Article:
The Uncertainty Process: How to Make Plans for a Future that is Not Yours to Control

How can you go about making plans when the future is so uncertain? Here are a few ideas!

You know the drill: your financial advisor has asked you something you cannot possibly know. How long will you live, and who is likely to go first in your family? Everything depends on your response to this question: how much you can spend how soon; whether your savings will last or do you need to downsize or keep working and so on and on?

How does one make sensible plans when so many of your expectations about the future fall somewhere on the spectrum between best guesstimates and outright fiction? When it comes to making plans for a future that is not yours to control, there’s actually some good news. Over the many decades I’ve been teaching decision-making techniques, I’ve repeatedly witnessed that even as we rely on our rational minds as our first line of defense to approach and solve problems, it is our subconscious minds that are actually doing most of the heavy lifting.

As we age, we benefit greatly from developing capacities that have been underutilized in the past. Balancing out our reliance on reason, will and drive, the potential exists to both more fully utilize and transcend our traditional problem-solving techniques to bring you to clarity beyond that which your rational mind alone could have delivered. By using all of our capabilities, we increase our chances of avoiding the two poles of denial: catastrophizing on one hand, romanticizing on the other. Somewhere, in the heart of the spectrum of possibilities, is if not absolute certainty, a sufficiently compelling probability. In planning for the future, happily, this is not only adequate, it is enough. Here’s 5 steps that will get you there.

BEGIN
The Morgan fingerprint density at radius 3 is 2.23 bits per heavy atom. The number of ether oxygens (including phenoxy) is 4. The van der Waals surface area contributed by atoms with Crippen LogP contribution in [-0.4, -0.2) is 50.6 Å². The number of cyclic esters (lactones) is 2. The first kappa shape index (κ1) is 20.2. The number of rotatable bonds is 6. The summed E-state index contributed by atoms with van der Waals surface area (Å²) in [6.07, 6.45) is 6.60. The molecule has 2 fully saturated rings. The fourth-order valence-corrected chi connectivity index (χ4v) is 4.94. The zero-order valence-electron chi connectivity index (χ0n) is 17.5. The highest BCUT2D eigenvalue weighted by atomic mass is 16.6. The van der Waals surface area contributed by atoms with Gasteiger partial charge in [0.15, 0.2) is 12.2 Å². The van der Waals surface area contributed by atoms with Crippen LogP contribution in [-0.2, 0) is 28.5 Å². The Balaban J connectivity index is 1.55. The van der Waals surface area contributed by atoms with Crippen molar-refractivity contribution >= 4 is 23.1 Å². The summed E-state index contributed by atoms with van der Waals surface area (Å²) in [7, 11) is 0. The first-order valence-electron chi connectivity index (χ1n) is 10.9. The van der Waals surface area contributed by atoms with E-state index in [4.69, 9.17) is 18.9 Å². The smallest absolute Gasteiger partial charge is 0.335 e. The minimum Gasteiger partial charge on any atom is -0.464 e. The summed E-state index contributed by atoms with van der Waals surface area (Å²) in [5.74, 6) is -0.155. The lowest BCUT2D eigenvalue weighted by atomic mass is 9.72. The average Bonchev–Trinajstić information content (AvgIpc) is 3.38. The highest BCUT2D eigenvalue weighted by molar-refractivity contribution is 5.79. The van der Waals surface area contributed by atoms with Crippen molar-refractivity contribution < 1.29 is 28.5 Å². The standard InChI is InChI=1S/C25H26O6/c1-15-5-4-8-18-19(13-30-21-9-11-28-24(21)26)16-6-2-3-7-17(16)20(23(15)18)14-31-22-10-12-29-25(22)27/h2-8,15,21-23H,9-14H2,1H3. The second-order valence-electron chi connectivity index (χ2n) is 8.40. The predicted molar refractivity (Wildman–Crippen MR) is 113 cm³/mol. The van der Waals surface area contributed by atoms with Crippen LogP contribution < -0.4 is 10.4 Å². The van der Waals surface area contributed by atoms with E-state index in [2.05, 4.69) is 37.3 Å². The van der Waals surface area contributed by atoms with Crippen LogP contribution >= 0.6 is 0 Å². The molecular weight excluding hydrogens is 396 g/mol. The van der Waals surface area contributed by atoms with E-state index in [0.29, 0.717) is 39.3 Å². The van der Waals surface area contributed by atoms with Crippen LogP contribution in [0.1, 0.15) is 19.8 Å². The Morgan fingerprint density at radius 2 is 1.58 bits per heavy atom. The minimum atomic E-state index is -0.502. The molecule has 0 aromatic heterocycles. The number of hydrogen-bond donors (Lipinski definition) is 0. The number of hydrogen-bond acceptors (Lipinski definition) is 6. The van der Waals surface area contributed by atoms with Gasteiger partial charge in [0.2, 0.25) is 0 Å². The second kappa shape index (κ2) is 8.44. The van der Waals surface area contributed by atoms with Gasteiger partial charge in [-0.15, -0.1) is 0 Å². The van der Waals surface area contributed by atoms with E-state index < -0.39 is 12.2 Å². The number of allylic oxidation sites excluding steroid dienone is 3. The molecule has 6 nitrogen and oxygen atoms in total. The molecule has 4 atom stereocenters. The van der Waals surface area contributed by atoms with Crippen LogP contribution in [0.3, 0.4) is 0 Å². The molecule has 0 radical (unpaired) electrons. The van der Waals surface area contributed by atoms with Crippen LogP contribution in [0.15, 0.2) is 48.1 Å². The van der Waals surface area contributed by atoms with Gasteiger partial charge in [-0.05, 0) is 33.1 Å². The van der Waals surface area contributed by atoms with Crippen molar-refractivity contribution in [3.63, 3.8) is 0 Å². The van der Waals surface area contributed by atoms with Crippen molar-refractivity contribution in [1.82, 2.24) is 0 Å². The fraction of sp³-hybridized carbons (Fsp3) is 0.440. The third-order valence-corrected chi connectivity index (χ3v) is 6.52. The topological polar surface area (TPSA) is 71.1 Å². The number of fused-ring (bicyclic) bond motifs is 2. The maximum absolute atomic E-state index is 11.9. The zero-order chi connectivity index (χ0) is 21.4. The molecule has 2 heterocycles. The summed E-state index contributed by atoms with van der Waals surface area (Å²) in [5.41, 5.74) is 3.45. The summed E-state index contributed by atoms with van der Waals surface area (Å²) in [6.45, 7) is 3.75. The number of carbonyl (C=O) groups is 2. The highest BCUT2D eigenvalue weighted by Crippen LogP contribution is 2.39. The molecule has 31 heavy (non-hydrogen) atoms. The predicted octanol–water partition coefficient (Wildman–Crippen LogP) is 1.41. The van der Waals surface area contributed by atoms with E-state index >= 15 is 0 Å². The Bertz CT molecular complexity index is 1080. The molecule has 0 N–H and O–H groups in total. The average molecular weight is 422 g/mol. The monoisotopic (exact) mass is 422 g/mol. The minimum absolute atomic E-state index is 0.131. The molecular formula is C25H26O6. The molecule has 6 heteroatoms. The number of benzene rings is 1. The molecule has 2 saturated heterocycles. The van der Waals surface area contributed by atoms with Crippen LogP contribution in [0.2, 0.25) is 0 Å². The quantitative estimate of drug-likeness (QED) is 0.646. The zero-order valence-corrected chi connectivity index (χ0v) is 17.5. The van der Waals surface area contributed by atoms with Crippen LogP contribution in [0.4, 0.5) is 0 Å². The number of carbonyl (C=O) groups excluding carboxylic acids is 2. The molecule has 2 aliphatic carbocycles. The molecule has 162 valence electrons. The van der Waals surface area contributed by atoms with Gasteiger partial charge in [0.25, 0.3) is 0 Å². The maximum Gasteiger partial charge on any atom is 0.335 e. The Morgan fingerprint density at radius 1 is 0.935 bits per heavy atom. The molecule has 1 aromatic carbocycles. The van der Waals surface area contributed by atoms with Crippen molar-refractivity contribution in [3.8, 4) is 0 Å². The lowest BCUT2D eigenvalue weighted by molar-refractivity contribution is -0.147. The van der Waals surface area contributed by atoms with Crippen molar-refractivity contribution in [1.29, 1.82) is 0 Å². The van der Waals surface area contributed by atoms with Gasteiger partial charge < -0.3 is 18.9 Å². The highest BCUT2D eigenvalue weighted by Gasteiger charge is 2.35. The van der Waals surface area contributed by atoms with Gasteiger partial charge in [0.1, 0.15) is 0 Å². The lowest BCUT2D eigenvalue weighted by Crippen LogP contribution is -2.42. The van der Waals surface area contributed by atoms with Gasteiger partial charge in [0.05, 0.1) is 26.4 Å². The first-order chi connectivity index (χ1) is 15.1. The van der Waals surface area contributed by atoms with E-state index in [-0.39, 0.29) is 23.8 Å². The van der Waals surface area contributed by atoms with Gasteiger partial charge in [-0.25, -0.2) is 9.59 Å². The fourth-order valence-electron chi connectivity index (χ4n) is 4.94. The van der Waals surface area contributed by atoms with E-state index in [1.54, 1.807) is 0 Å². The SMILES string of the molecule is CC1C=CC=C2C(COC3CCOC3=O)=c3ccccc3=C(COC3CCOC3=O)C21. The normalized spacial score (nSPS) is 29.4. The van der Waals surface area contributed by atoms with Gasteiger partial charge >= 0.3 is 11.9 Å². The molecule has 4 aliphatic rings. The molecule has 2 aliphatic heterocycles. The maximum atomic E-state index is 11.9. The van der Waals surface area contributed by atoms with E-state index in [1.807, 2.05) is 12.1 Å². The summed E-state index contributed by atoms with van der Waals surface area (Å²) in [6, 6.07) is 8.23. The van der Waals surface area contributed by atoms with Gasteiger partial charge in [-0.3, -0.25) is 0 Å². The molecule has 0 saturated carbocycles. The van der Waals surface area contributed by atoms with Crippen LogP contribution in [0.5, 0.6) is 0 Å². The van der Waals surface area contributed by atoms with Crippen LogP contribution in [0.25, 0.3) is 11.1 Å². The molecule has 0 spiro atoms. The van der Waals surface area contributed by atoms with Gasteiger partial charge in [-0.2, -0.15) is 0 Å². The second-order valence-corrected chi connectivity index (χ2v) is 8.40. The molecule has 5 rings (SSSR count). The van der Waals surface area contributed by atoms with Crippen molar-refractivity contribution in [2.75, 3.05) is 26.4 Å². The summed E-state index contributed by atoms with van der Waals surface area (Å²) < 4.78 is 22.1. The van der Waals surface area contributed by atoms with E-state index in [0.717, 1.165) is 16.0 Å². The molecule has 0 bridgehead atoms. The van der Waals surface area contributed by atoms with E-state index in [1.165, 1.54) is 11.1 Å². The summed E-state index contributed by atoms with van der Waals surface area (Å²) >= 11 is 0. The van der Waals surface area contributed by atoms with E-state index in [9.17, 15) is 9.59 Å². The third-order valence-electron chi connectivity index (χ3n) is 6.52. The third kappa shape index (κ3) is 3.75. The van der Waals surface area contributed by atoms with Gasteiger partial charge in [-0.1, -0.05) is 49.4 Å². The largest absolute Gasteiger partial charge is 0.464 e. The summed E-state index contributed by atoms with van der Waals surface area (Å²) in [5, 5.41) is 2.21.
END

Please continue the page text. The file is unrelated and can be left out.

1. Go through your traditional problem-solving routine to come up with your best guess regarding the question about the future with which you are being confronted, For many issues, this will include looking at family history, researching statistics, balancing probabilities and so on.

2. After you’ve gone through your normal process, ask yourself “What do I want?” When you’re faced with questions about the future, some of us go too quickly into planning for the worst possible outcome. At least for starters, allow yourself the luxury of opening your heart to the best possible outcome, as well.

3. Now ask yourself this question. “As I think about my present circumstances as well as about the future, is there anything that I know of now that is or could probably be an obstacle to my actually achieving/having this in my life?” If you have good reason to believe that the risk in this particular category for falling short of your hopes and expectations is low, and your level of skills and resources is adequate, skip to step 5.

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Carol Orsborn, Ph.D., Fierce with Age
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